sp508

I have three other OBi 508s. Many of the SP are GoogleVoice. I assume that I should enable the
X_AcceptSipFromRegistrarOnly for all ports?

Also, what is the appropriate X_AccessList for GV.

Re: 'If you are logging into OBiTALK using a Google Voice account via OAUTH'. I think I am. I log in via browser and add GV using the OBitalk interface and GV password. What steps should I take.

I didn't realize that they could dial in via ip and then enter a star code. Even though I have disabled direct IP dialing, what is to stop them from dialing in from an outside line and entering star codes.My calls are answered by a regular answering system, they are therefore IN the system and can theoretically enter codes or even enter ***8 and reset my device????


SteveInWA

Quote from: sp508 on March 07, 2016, 03:21:01 AM
I have three other OBi 508s. Many of the SP are GoogleVoice. I assume that I should enable the
X_AcceptSipFromRegistrarOnly for all ports?

Also, what is the appropriate X_AccessList for GV.

Re: 'If you are logging into OBiTALK using a Google Voice account via OAUTH'. I think I am. I log in via browser and add GV using the OBitalk interface and GV password. What steps should I take.

I didn't realize that they could dial in via ip and then enter a star code. Even though I have disabled direct IP dialing, what is to stop them from dialing in from an outside line and entering star codes.My calls are answered by a regular answering system, they are therefore IN the system and can theoretically enter codes or even enter ***8 and reset my device????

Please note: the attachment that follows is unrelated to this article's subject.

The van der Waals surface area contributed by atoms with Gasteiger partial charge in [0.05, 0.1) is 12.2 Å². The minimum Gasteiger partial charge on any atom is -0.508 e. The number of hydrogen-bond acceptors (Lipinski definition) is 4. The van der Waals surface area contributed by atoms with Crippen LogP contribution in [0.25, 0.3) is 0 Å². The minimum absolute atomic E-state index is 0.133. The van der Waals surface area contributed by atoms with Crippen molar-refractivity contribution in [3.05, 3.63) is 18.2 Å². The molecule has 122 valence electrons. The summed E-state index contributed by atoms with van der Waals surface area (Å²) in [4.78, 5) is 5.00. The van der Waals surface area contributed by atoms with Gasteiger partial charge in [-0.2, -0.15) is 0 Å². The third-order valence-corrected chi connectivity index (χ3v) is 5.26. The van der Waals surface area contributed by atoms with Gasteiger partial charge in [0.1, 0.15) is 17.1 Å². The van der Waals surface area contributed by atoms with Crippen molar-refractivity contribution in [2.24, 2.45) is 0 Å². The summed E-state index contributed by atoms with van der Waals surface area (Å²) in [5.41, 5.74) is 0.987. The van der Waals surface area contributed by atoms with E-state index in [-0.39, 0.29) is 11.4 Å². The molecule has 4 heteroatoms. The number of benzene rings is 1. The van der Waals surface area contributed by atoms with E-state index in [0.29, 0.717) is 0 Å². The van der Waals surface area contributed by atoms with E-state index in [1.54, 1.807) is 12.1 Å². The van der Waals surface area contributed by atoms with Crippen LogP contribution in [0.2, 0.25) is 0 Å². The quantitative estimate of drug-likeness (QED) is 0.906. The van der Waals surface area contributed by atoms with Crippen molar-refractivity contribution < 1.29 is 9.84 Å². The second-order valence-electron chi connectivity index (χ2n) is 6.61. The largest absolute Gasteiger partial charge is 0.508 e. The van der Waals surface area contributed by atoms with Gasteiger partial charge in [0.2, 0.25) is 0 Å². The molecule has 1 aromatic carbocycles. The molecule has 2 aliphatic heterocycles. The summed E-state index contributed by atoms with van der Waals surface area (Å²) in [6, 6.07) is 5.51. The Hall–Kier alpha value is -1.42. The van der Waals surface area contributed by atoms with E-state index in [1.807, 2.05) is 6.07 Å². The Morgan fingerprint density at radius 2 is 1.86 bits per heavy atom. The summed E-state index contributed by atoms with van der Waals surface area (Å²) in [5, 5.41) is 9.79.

FOUR OBi 508s?  What sort of spam/robocall/telemarketing operation are you running?  You're violating Google's Terms of Service.  You're lucky Google hasn't caught you yet and shut your numbers down.

http://www.google.com/intl/en_US/googlevoice/program-policies.html

Aside from that, GV doesn't use SIP, so the settings Taoman mentioned are not applicable to your GV SP slots.

sp508

No, no robo calls at all (I hate them as much as everyone does!)

I use the GV to enable campers in an overnight camp to call their parents. They all come at the same time so I set up a bunch of phones for them to use. I do it to make it easier for the kids to call home (at a great personal cost I may add). If you want to see which camp it is I will send you our web address privately.

Is X_AccessList also not applicable?

What kind of hardening do you recommend for GV?

Also, if a lot of kids call home at the same time over several hours (they all call home Friday afternoon) will GV shut me down even though I am legit?? Or will they give me the opportunity to show that I am legit.

SteveInWA

Quote from: sp508 on March 07, 2016, 03:37:43 AM
No, no robo calls at all (I hate them as much as everyone does!)

OK.  You get a gold star.

Quote
I use the GV to enable campers in an overnight camp to call their parents. They all come at the same time so I set up a bunch of phones for them to use. I do it to make it easier for the kids to call home (at a great personal cost I may add). If you want to see which camp it is I will send you our web address privately.

No thanks, but that sounds like a camp for entitled little whiners and their Millennial helicopter/whiner parents .  Queue the "When I was a kid, we had to walk a mile to the camp outhouse and use leaves for TP." grousing.